What is Gesture Control Technology?
Gesture control technology gives people the freedom to control what devices do without having to ever touch electronics like smartphones and tablets. All device owners have to do is use the right type of wearables such as a ring or wristband. Once they activate their gesture control devices, they have hands-free control over how their electronics behave.
This is a fairly new technology, especially in the consumer market. While there are a few gesture control devices available for sale, we expect to see more options come to stores over the next couple years.
How to Use Gesture Control Technology
As the name suggests, gesture control technology is all about letting you control your devices through gestures. For instance, instead of picking up your smartphone and swiping right to answer a call, you might simply lift your right hand as if you were answering a telephone. As long as this is a gesture your device recognizes, it will tell the smartphone that you are answering the call. The phone responds by immediately placing you in contact with the caller.
Other gestures a device might recognize include:
- Pointing a finger
- Shaking a fist
- Lowering your hand
- Spreading your fingers wide
- Snapping your fingers
The specific gestures that are recognized will depend on the device’s capabilities.
Since these are wearable devices, they make use of how your body already moves. A ring, therefore, is a useful way to make pointing recognizable while a bracelet is an effective device for noticing larger gestures.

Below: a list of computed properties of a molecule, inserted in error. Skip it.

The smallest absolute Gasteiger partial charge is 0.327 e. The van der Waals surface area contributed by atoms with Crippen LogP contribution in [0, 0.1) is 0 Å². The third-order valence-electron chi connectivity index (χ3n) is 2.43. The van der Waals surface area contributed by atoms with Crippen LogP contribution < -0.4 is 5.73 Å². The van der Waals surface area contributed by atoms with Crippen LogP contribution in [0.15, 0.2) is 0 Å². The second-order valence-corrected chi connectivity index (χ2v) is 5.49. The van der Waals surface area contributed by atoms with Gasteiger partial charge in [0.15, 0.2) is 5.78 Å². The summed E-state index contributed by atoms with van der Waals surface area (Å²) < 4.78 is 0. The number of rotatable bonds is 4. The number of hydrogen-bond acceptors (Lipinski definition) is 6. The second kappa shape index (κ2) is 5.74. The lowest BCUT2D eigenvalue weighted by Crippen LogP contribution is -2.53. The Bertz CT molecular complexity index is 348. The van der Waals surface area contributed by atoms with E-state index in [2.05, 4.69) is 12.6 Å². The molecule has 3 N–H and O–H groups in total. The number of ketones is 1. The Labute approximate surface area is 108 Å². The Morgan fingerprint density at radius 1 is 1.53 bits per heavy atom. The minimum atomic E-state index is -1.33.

What Makes Gesture Recognition Devices Work?
Companies are developing new approaches to gesture control technology every year. Most of the wearable devices, however, include motion-sensing components like gyroscopes and accelerometers. Most smartphones already include these types of tech, but gesture recognition wearables need to use smaller versions that are comfortable for users to wear on their hands and other body parts.
Some companies have also built gesture recognition devices that work independent of wearables. These designs take radically different approaches that, while they currently offer limited functionality, make it possible for users to control computers without wearing extra devices. For instance, a smartphone may detect finger motions above its screen to determine what the user wants to do. By double -tapping the air, the phone knows that you want to place a call. By closing your fist, it knows you want to hang up. Most of these devices include motion-sensing components. Some, however, use sound waves to detect movements.
You can think of this in the same way that you think of recent video games that detect motion to control characters (like playing golf on a Wii). The biggest difference is that this newer version has been miniaturized to fit on your hand.
Making Mobile Technology More Convenient
Gesture control technology is much more than a novelty, although using them can certainly remind the wearer of sci-fi movies like Minority Report, where characters control their computers by waving their hands.
As gesture control devices become more sophisticated, smnartphone owners should find that their mobile devices become more convenient to use. As long as the devices recognize intuitive movements, they can respond readily to how their owners behave. Instead of having to learn complex commands, device owners can communicate and control their devices simply by motioning.
Gesture recognition technology could even make mobile devices safer to use.